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From the admin I see that you can allocate permissions to a user or a user group to :allow add, change or delete data from a model.

That is great, but I also need to allow a user or a user group to access or not a group of views. I have certain type of services on my web site so I want to allow some users to access a certain services (pages/views) but not others.

So how can I allow certain users/user groups access to certain views? Thank you!

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3 Answers 3

up vote 11 down vote accepted

Users that cannot add or change etc. a certain model, will not be able to see it in the admin.

If we are talking about your custom created views then you could create something which checks a user for a permission and returns a 404 if they do not have that permission. Permissions are linked to models and a group can be assigned various permissions.

You can add a permission to a model like this:

# myproject/myapp/models.py

class MyModel(models.Model):
    class Meta:
        permissions = (
            ('permission_code', 'Friendly permission description'),
        )

Then you can check a if a user has permission like this:

@user_passes_test(lambda u: u.has_perm('myapp.permission_code'))
def some_view(request):
    # ...

Using permissions you can then easily add or remove them from users and groups simply using the admin interface.

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Yes, I'm referring to the custom views I've created not the admin. –  avatar Jan 4 '11 at 19:21
    
Thank you. I'll give it a try. Looks relatively easy. –  avatar Jan 5 '11 at 14:36
    
@permission_required would be easier and more elegant here –  Manur Sep 28 '12 at 15:29
4  
@Manur Sounds better yes. I answered this in Jan 2011: But I can't remember if the permission_required decorator was around then. –  Marcus Whybrow Sep 29 '12 at 14:35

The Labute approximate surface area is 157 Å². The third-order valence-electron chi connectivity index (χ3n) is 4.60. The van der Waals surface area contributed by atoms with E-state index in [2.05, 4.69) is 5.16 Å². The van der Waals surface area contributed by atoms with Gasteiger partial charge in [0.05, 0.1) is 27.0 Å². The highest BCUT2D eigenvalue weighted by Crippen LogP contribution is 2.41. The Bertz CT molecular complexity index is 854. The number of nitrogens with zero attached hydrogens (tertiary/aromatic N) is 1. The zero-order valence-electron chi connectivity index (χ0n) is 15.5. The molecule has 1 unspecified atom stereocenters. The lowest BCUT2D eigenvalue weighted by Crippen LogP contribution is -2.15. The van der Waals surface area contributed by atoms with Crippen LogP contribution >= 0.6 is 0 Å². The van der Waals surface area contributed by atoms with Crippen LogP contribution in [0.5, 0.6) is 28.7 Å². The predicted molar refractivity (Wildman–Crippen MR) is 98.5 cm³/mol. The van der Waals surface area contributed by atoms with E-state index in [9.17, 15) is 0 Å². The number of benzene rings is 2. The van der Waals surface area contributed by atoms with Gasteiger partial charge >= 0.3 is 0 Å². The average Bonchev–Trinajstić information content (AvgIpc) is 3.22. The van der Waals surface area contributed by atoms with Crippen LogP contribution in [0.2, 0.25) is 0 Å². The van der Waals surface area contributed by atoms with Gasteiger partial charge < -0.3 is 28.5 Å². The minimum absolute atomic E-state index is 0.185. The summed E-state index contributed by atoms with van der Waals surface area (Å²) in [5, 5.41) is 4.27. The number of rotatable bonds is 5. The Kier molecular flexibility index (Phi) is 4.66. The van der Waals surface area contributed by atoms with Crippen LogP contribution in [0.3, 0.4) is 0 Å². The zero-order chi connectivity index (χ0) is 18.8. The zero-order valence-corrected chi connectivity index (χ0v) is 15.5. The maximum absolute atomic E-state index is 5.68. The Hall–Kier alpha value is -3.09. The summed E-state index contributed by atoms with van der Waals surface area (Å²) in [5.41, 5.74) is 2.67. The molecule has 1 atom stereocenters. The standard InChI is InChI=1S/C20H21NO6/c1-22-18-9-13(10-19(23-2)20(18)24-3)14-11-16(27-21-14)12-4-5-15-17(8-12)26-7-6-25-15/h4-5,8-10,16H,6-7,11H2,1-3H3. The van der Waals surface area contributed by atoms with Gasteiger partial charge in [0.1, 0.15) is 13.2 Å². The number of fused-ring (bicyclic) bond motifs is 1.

Permissions system is model-centric and assumes that permissions are tied to models. I think following 2 alternatives are best options:

A. If your views are related to some specific model, use custom permissions on that model as Marcus Whybrow suggested.

B. [not tested, might not work] Subclasss User and define your own permissions there. You don't need actual model, it's just wrapper for your app's custom permission:

from django.contrib.auth.models import User
class MyUser(User):
    class Meta:
        permissions = (('can_visit_$viewset1', 'Can visit $view_set_1'))

Don't forget to run syncdb to add custom permissions to database.

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As of Django 1.3 there is no way to subclass User (apart from using AUTH_PROFILE_MODULE, but that doesn't help here). –  SystemParadox Oct 28 '11 at 8:18

You need to manage that manually, but it's pretty easy. Presumably there's an attribute that determines whether or not a group has permission to see a view: then you just decorate that view with either the permission_required decorator, if it's a simple question of whether the user has a particular Permission, or user_passes_test if it's a bit more complicated:

@user_passes_test(lambda u: u.is_allowed_to_see_view_myview())
def myview(request):
    ...etc...

assuming that is_allowed_to_see_view_myview is some sort of method on the User object.

The authentication docs are pretty comprehensive.

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